by Scott Bradley
by Scott Bradley
From the point of view of the Course [Tao], no thing is more valuable than any other. But from the point of view of itself, each thing is worth more and all the others are worth less. And from the point of view of convention, the value of things is not determined by themselves.Taking the Tao as the norm, all things are of equal value. This is also the most fundamental principle of Deep Ecology. No thing exists solely for the use of another, however 'highly evolved'.
(Zhuangzi, Chap, 17; B. Ziporyn)
"The point of view of the Tao" is 'ecosophy', the wisdom of the Totality. It is a way of being in the world which embraces all the world. 'Tao' does not refer to anything other than this potential way of being in the world. It does not, in this instance, refer to the Nameless. The Way is always inseparable from life and is never other than a way of being in the world.
"The point of view" of each individual thing is that it is the most valuable. These two points of view, although seemingly contradictory, do not negate each other. They balance each other. I do not sacrifice myself for a fish; I sacrifice the fish for me. But I do so with thankfulness and reverence and regret, and in the knowledge that I, too, will someday feed others.
"The point of view of convention" is the imbalance of these other two perspectives. It is the belief that all things are solely for the use of human beings. In terms of environmental thinking, it means that the world is a 'resource' to be managed and wilderness is for recreational purposes and not for itself.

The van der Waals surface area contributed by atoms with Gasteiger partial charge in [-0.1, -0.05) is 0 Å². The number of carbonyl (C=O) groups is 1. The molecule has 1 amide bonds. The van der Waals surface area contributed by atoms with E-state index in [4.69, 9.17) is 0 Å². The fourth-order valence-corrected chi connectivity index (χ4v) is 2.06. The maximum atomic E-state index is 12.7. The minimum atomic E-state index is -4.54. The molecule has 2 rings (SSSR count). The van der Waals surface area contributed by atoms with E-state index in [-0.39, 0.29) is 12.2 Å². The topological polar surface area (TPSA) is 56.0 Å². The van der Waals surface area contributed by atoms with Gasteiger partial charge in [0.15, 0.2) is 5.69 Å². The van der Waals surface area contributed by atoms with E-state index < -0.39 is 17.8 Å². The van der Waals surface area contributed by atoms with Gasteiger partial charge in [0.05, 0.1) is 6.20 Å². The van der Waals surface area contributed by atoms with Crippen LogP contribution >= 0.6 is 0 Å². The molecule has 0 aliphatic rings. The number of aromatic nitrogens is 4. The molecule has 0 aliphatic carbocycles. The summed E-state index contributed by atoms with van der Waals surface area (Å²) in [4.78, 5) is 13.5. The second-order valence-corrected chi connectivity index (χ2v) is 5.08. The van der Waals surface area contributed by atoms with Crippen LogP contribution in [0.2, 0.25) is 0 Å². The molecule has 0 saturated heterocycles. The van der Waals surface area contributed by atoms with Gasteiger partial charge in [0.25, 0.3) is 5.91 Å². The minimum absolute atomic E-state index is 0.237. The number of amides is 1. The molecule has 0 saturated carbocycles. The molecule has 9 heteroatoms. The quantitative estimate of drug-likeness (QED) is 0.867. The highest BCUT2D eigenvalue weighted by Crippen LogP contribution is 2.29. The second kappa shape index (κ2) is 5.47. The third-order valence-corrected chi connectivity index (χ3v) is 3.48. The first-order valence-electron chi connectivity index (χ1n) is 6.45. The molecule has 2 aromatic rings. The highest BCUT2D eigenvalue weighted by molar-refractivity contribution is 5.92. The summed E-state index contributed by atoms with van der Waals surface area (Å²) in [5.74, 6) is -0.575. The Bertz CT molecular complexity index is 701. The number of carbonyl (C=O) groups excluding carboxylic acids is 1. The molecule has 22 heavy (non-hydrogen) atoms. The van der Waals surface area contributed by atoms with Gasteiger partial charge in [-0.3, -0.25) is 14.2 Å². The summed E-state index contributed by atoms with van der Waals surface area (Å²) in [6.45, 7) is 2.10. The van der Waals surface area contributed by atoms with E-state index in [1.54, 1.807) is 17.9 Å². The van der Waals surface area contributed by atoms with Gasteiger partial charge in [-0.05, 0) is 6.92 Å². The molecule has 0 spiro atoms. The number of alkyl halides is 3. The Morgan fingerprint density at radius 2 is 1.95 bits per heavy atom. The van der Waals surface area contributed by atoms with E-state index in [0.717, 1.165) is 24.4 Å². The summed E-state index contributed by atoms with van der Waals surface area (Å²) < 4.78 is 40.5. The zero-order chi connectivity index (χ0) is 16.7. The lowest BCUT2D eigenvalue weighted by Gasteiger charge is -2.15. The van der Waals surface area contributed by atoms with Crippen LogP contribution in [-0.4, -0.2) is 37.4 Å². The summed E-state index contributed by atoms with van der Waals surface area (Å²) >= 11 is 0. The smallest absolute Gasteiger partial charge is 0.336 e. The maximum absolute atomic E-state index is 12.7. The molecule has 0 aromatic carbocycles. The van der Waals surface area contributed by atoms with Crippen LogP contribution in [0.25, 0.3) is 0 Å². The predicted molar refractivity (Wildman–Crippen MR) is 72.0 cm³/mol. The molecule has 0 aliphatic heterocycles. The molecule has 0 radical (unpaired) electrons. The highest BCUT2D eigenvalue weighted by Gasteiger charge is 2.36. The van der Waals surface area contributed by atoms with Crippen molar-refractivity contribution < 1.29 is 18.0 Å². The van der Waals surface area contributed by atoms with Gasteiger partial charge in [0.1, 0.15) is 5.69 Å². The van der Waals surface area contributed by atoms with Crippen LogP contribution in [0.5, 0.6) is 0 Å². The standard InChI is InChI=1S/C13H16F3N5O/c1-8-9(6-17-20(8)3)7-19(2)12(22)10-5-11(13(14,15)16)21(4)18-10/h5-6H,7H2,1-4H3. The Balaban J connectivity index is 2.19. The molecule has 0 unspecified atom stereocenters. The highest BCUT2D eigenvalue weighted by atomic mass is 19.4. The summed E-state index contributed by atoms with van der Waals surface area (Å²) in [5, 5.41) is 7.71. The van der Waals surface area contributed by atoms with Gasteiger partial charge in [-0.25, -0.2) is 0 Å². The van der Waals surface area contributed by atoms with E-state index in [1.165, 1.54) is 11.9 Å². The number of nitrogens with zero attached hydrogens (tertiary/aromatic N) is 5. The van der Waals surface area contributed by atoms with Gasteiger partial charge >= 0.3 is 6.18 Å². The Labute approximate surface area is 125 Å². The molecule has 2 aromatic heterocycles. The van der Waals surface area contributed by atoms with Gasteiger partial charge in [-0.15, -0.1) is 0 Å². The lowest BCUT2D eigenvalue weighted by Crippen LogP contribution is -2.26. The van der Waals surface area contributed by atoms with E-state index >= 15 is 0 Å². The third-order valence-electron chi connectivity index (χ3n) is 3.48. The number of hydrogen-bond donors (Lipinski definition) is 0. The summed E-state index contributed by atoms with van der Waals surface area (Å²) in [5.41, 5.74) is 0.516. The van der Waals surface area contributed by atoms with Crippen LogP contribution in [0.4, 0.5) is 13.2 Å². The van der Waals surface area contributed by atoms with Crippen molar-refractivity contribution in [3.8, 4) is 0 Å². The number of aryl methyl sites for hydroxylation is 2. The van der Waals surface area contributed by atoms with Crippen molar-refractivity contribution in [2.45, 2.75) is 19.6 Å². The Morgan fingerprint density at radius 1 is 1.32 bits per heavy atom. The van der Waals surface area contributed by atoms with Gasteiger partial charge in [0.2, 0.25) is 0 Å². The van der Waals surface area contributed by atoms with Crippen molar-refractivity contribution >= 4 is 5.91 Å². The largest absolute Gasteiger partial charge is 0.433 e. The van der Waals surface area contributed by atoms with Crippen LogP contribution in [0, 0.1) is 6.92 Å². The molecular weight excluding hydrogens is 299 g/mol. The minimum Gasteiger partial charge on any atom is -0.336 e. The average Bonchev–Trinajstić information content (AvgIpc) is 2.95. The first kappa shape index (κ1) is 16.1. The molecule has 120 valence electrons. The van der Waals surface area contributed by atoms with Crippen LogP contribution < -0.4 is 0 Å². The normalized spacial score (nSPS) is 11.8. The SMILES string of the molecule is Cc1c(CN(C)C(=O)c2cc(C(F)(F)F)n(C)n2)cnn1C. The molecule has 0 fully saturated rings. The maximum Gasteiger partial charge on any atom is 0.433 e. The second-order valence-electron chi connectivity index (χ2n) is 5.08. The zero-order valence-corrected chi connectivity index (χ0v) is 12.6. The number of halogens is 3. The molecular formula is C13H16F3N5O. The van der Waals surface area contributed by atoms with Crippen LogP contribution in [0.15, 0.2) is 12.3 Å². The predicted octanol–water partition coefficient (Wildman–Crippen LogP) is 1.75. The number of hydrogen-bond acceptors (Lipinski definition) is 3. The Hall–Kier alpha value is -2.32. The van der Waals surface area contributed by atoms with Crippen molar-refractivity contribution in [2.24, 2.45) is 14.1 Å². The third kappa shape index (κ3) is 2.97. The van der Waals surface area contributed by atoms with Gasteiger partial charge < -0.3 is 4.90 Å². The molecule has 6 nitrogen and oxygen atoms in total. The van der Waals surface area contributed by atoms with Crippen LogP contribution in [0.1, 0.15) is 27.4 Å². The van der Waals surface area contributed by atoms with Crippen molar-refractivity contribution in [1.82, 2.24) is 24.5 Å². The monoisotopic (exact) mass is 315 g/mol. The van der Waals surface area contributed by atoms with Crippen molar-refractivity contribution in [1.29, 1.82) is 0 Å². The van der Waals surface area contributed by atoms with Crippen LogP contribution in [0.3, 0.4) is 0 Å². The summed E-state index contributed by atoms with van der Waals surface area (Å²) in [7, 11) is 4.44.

There is a delightful story in the Liezi in which the host of a banquet gives thanks to Nature for giving all things for the benefit of humans. But a young child pipes up, quite out of custom, I'm sure, and says, "Not so, Sir! We simply make use of them because we are the stronger. And following your reasoning, humans were made for mosquitos!" Out of the mouth of babes.... Each thing is ‘made’ for itself, or as Guo Xiang has it, ‘self-creates’ [spontaneously arises].
Myriad complex questions arise from these ideas. "What about...?" "What if...?" But the true beauty of life is that it lives itself. And the true beauty of the Way is that it is a natural way of being, without the hesitating and constipating constraints of mere ideas. It does not 'justify', it lives.
You can check out Scott's writings on Zhuangzi here.